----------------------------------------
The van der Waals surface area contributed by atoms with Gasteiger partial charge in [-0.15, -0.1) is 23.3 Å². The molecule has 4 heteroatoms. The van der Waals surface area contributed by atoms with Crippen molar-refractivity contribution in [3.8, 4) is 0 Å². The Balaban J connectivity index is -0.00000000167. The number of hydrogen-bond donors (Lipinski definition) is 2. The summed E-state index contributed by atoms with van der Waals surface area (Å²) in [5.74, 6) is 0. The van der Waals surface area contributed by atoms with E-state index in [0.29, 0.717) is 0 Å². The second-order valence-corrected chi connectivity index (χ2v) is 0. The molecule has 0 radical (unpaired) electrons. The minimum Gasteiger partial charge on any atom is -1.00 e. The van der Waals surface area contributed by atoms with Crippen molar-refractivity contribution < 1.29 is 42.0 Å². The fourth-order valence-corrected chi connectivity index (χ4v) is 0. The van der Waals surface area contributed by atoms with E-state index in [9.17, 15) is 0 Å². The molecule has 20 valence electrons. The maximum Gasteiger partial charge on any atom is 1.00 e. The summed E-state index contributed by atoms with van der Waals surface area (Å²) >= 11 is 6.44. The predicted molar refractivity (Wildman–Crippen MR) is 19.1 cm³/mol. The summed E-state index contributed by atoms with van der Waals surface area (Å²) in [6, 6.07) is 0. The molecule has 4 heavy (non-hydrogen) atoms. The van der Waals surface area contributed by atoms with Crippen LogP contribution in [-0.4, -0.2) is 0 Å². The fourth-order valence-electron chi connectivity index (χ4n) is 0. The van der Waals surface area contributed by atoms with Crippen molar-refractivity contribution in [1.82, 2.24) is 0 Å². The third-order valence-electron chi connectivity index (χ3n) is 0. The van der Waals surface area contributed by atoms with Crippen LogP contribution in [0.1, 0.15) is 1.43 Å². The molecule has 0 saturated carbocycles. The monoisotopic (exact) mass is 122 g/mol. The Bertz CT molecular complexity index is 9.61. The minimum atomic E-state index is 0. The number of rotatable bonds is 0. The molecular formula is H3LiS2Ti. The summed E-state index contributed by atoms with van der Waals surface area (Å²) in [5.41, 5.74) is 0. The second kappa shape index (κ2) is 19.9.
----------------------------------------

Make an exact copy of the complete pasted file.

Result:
The van der Waals surface area contributed by atoms with Gasteiger partial charge in [-0.15, -0.1) is 23.3 Å². The molecule has 4 heteroatoms. The van der Waals surface area contributed by atoms with Crippen molar-refractivity contribution in [3.8, 4) is 0 Å². The Balaban J connectivity index is -0.00000000167. The number of hydrogen-bond donors (Lipinski definition) is 2. The summed E-state index contributed by atoms with van der Waals surface area (Å²) in [5.74, 6) is 0. The van der Waals surface area contributed by atoms with E-state index in [0.29, 0.717) is 0 Å². The second-order valence-corrected chi connectivity index (χ2v) is 0. The molecule has 0 radical (unpaired) electrons. The minimum Gasteiger partial charge on any atom is -1.00 e. The van der Waals surface area contributed by atoms with Crippen molar-refractivity contribution < 1.29 is 42.0 Å². The fourth-order valence-corrected chi connectivity index (χ4v) is 0. The van der Waals surface area contributed by atoms with E-state index in [9.17, 15) is 0 Å². The molecule has 20 valence electrons. The maximum Gasteiger partial charge on any atom is 1.00 e. The summed E-state index contributed by atoms with van der Waals surface area (Å²) >= 11 is 6.44. The predicted molar refractivity (Wildman–Crippen MR) is 19.1 cm³/mol. The summed E-state index contributed by atoms with van der Waals surface area (Å²) in [6, 6.07) is 0. The molecule has 4 heavy (non-hydrogen) atoms. The van der Waals surface area contributed by atoms with Crippen LogP contribution in [-0.4, -0.2) is 0 Å². The fourth-order valence-electron chi connectivity index (χ4n) is 0. The van der Waals surface area contributed by atoms with Crippen molar-refractivity contribution in [1.82, 2.24) is 0 Å². The third-order valence-electron chi connectivity index (χ3n) is 0. The van der Waals surface area contributed by atoms with Crippen LogP contribution in [0.1, 0.15) is 1.43 Å². The molecule has 0 saturated carbocycles. The monoisotopic (exact) mass is 122 g/mol. The Bertz CT molecular complexity index is 9.61. The minimum atomic E-state index is 0. The number of rotatable bonds is 0. The molecular formula is H3LiS2Ti. The summed E-state index contributed by atoms with van der Waals surface area (Å²) in [5.41, 5.74) is 0. The second kappa shape index (κ2) is 19.9.